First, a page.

By MARINA WATTS
I recently rewatched Ruben Fleisher’s film Gangster Squad,and my original opinion of it still stands. This film got more hype than it deserved, but it had so much potential to be better than it actually was. A phenomenal cast was pieced together consisting of Josh Brolin, Sean Penn, Emma Stone, Nick Nolte and Ryan Gosling.
With the director of Zombieland working with these critically acclaimed actors, one could not expect such a recipe for disaster. The stylized film-noir flick could have had the potential of an extremely badass crime film. Unfortunately, it turned out to be just as quality as Baz Luhrmann’s artsy Gatsby (which was unimpressive, to say the least).
Gangster Squad is the story of Mickey Cohen’s (Penn) gang activity in 1950s Los Angeles. Cohen was known for his ruthless mob activity with the Jewish Mafia, along with the American Mafia. The LAPD led by Chief Parker (Nolte) enlists Sergeant O’Mara (Brolin) to assemble a motley crew-esque team of policemen in hope of taking down Cohen and his mob. It sounds like a great plot, but there was so much that could have been improved to make this movie worth a re-watch (or watch, if you haven’t seen it yet).
As far as the dialogue goes for this film, it could have been so much better, considering the roster Fleisher had to work with. The script was terrible as all emotion was sucked out of lines that should have made the film more thrilling. Although the “film noir” air mustered up on screen calls for hard-boiled dialogue, it felt more forced than natural.
One of the officers O’Mara hires, Jerry Wooters (Gosling) gets swept into an affair with the beautiful etiquette coach of Cohen. The sub-plot of his affair with Grace Faraday (Stone) was rather disappointing. Compared to the on-screen chemistry Gosling and Stone had in Crazy Stupid Love, they had nothing in Gangster Squad. Stone does a decent job at portraying the damsel-in-distress stereotype, but her acting ability is exponentially beyond this. The typical crime-drama stereotypes are seen in this film, but sadly aren’t expanded upon. The hard-boiled dialogue and melodrama was very disappointing; perhaps Nicholas Cage should have been casted for this type of atmosphere?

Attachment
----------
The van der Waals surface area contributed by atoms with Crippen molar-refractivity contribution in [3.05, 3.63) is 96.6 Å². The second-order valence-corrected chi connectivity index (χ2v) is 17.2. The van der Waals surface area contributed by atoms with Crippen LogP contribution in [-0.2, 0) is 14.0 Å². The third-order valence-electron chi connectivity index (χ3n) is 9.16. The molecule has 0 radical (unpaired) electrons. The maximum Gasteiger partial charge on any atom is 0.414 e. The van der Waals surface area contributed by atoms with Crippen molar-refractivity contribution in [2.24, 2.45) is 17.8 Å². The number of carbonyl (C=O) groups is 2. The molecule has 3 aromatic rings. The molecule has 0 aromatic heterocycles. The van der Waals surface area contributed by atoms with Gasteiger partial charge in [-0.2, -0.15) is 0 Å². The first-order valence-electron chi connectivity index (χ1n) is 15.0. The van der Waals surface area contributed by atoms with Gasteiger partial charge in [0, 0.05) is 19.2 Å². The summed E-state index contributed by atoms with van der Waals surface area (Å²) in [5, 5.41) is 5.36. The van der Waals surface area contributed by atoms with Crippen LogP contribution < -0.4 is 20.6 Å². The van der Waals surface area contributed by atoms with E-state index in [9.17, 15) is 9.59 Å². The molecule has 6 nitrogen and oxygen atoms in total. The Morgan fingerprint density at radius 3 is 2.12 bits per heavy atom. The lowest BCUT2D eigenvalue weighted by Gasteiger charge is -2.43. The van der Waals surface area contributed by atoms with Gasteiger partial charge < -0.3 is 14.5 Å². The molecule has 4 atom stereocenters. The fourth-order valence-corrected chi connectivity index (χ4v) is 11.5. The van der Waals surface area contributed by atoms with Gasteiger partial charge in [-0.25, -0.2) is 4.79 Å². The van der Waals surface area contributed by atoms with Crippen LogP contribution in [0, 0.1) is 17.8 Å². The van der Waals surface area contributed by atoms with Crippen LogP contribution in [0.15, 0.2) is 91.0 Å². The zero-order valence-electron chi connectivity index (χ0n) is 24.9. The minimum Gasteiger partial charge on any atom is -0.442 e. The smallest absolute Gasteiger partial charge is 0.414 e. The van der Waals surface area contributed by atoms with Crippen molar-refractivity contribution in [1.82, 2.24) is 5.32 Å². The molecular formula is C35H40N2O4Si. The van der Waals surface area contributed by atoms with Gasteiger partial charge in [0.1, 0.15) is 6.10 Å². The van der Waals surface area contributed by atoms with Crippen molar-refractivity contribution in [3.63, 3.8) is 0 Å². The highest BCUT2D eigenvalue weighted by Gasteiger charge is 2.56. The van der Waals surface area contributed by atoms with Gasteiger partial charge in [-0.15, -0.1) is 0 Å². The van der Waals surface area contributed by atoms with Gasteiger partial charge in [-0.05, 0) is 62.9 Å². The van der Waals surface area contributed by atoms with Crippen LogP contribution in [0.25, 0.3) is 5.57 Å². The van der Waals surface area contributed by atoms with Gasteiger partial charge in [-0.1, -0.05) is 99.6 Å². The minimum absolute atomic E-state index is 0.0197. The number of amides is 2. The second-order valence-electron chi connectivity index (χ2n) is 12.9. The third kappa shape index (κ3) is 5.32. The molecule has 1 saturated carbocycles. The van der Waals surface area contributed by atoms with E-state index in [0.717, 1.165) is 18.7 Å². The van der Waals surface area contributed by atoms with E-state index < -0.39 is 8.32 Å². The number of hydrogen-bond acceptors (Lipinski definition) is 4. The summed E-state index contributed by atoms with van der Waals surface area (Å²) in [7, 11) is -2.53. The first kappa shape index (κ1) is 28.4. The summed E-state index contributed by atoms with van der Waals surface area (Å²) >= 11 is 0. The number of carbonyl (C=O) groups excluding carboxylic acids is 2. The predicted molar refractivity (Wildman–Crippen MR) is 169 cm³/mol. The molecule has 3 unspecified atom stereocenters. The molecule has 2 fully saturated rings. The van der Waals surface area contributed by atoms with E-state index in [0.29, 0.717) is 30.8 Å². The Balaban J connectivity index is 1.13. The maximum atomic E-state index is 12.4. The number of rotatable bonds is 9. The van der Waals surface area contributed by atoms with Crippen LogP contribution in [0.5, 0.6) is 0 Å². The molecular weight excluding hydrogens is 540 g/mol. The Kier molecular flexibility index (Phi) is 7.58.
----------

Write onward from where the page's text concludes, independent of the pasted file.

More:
Nick Nolte, who played Chief Bill Parker, got little to no screen time, which is simply a waste of talent. I needn’t say more.
For what the film had to offer, the costumes and make-up were well done. Stone’s appearance displayed an accurate interpretation for the “femme fatale” stereotype. Penn spent three hours every day getting ready for the film. The result was impressive, but sadly make-up alone couldn’t bring this film back on its feet with regards to the plot. Perhaps the time and money spent in make-up could have been used elsewhere? Imagine the results if energy was focused on other aspects of Gangster Squad…
Another redeeming quality of this film was its soundtrack. Any fan of The Aviator’s soundtrack will love it, as I bought it the night I saw the film. Featuring classic artists such as Peggy Lee, Hoagy Carmichael and Johnny Mercer, you can’t go wrong with this upbeat compilation of 1950s big band music and cabaret tunes.
Overall, Gangster Squad was a disappointing guppy of a film in a sea of box-office hits. The positive aspects of Gangster Squad don’t necessarily outweigh the bad. Pure satisfaction would only be guaranteed if you watched the film with no dialogue and only the soundtrack playing in the background. Only then would aesthetics will take over for the better as the dialogue is completely eliminated.
Marina Watts is a junior in the College of Arts and Sciences. She may be reached at firstname.lastname@example.org.